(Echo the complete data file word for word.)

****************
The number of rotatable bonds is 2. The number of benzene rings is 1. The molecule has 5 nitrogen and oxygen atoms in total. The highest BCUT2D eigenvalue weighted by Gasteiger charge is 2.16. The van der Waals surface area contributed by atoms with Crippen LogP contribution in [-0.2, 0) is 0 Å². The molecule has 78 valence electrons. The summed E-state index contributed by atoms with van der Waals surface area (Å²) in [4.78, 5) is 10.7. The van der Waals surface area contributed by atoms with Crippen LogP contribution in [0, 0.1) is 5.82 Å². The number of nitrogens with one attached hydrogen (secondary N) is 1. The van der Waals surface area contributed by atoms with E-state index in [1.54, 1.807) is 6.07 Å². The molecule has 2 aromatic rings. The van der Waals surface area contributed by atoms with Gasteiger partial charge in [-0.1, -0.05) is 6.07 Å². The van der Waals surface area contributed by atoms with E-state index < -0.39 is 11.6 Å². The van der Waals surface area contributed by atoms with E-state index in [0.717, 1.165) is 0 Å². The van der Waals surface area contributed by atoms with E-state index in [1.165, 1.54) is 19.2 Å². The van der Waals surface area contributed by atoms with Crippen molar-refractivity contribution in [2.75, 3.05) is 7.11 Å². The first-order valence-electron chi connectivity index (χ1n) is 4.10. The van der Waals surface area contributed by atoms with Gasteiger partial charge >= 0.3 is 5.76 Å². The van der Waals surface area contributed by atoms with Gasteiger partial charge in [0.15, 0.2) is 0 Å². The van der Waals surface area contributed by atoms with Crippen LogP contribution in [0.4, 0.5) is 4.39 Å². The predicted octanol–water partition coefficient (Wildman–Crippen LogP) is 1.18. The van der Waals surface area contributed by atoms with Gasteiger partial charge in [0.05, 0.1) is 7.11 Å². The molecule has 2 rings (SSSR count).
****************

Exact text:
The number of rotatable bonds is 2. The number of benzene rings is 1. The molecule has 5 nitrogen and oxygen atoms in total. The highest BCUT2D eigenvalue weighted by Gasteiger charge is 2.16. The van der Waals surface area contributed by atoms with Crippen LogP contribution in [-0.2, 0) is 0 Å². The molecule has 78 valence electrons. The summed E-state index contributed by atoms with van der Waals surface area (Å²) in [4.78, 5) is 10.7. The van der Waals surface area contributed by atoms with Crippen LogP contribution in [0, 0.1) is 5.82 Å². The number of nitrogens with one attached hydrogen (secondary N) is 1. The van der Waals surface area contributed by atoms with E-state index in [1.54, 1.807) is 6.07 Å². The molecule has 2 aromatic rings. The van der Waals surface area contributed by atoms with Gasteiger partial charge in [-0.1, -0.05) is 6.07 Å². The van der Waals surface area contributed by atoms with E-state index < -0.39 is 11.6 Å². The van der Waals surface area contributed by atoms with E-state index in [0.717, 1.165) is 0 Å². The van der Waals surface area contributed by atoms with E-state index in [1.165, 1.54) is 19.2 Å². The van der Waals surface area contributed by atoms with Crippen molar-refractivity contribution in [2.75, 3.05) is 7.11 Å². The first-order valence-electron chi connectivity index (χ1n) is 4.10. The van der Waals surface area contributed by atoms with Gasteiger partial charge >= 0.3 is 5.76 Å². The van der Waals surface area contributed by atoms with Gasteiger partial charge in [0.15, 0.2) is 0 Å². The van der Waals surface area contributed by atoms with Crippen LogP contribution in [0.4, 0.5) is 4.39 Å². The predicted octanol–water partition coefficient (Wildman–Crippen LogP) is 1.18. The van der Waals surface area contributed by atoms with Gasteiger partial charge in [0.05, 0.1) is 7.11 Å². The molecule has 2 rings (SSSR count).